Evernote has more name-recognition than the OneNote app that's been included with Microsoft Office for nearly 10 years (and is also included in Windows Phone's standard Office hub), but both serve about the same function: To let you quickly jot down notes along with links, images, audio notes, and handwriting. Organization of your notes is a strong point, with notebooks, stacks of notebooks, and tagging at your disposal, as is powerful search. The Windows Phone Evernote app lets you pin a particular note right to the phone's start screen.

 

 

Facebook

 

Free
I see a lot of people looking at cell phones on my way to work every day, and the No. 1 thing I see them doing is looking through their Facebook news feed. These days, not having Facebook is pretty much like not having a telephone. The built-in Windows Phone People app lets you hook up your Facebook (and Twitter) contacts and see the latest updates, but the official Facebook app lets you do every kind of Facebooking—posting updates, photos, and check-ins. You can pin tiles to the home screen for Facebook messages, Places check-in, or groups, as well as just for the overall app. One of our absolute favorite features, though, is that you can have the app set your lock screen to cycle through your top-liked photos.

 

 

Flixster

 

Free
One of modern life's great conundrums is which movie is worth your valuable time and money. Flixster is abundantly up to the task of helping you to make the decision, with trustworthy reviews from Rotten Tomatoes, trailer viewing, and box office rankings. It also shows you what's playing nearby, keeps you abreast of the latest DVD releases, and lets you watch your UltraViolet movie collection. One downside: There's no in-app theater ticket purchasing.

 

 

 


Halo: Spartan Assault 
$4.99
Halo has long been one of the legends of first-person shooter video games, and PCMag thought well enough of this sequel to award it a 4 out of 5 rating. You don't need to have ever played the game's previous versions to enjoy this one: Its gorgeous graphics and fun, touch-based gameplay will draw you in. The music is quite impressive, too, not the typical low-budget canned electro stuff. A perk is that you can pause the game on one device (PC, Windows 8 tablet, or Windows Phone) and pick it back up from the same spot on another.

 

 

 

Hulu

 

Free Subscription required ($7.99/mo)
Need to catch up on Family Guy, Glee, or Modern Family but you're nowhere near a television? Hulu offers not only recent hit sitcoms, reality shows, crime stories, and the whole gamut of boob tube offerings, but also, at the other end of the visual entertainment spectrum, the high-end film library of the Criterion Collection. Also choose from children's shows, Latin fare, documentaries, and many other genres. While watching, you can skip to anywhere in a movie or show, or continue watching on another device where you left off.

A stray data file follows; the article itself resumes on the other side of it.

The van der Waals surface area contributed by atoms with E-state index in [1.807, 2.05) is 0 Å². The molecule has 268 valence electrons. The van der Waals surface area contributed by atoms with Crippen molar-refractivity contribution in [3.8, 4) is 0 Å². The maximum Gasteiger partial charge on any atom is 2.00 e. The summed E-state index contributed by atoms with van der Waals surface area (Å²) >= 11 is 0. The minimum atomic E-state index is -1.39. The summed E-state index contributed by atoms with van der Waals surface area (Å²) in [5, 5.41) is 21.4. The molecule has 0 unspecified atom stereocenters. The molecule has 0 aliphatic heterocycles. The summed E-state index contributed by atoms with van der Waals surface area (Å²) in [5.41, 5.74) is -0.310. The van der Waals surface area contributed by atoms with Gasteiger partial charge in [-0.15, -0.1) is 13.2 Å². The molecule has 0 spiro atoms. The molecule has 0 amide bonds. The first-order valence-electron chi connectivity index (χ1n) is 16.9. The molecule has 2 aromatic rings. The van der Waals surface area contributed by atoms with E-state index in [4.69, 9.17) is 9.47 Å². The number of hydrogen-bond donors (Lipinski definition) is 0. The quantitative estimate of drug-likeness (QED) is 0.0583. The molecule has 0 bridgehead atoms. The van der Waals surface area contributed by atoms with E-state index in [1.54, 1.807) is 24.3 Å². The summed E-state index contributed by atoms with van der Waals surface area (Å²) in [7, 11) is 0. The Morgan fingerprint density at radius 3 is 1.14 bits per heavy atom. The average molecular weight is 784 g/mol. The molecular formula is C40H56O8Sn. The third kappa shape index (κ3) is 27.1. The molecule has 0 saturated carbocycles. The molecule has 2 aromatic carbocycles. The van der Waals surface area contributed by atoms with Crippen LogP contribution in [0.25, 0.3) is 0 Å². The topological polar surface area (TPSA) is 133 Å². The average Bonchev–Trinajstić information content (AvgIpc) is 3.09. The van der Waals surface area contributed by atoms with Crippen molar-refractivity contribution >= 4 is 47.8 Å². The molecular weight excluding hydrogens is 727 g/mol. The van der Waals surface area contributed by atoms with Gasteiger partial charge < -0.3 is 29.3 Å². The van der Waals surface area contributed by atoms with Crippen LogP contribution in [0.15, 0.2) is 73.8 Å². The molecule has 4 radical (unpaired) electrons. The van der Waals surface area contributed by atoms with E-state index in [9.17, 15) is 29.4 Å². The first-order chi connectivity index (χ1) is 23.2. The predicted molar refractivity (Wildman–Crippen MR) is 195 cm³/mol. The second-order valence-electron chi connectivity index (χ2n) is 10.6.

Kik Messenger

 

Free
This free text messaging app is a hit among connected youths, maybe partly because it doesn't require your phone number for identification, as WhatsApp and Viber do. The app is more than just Aol Instant Messenger updated, however: Kik Messenger lets you include photos in your messages and engage in group chat. Setup is a snap, and there are versions of the app for pretty much every mobile operating system you can think of, so you won't lack for people to chat with.

 

 

LastPass

 

Free app download; $12 per year service subscription. 
You need a password manager. I can't stress that enough. Not only does it make everything you do online more secure, but it makes your life easier in ways that you might not have envisioned. Not only does a password manager create nearly impossible-to-guess passwords, but, with a master passphrase, lets you access them from any devices with an Internet connection. You can launch and sign into mobile sites with a click, but unlike the app on other platforms, LastPass on Windows Phone doesn't integrate with other apps. An ancillary two-factor authentication app such as Duo Mobile is recommended to make LastPass even more secure.

 

 

Mint

 

Free
Intuit's purchase of this Web-based personal finance planner has lent credibility to the Web wunderkind that appeared on the scene in 2007. Mintservice lets you check on all your bank account, credit card, and investment balances in one place. The app lets you keep track of and categorize your spending, helping you stick to a budget. It can also help you figure out your true net worth and what you owe.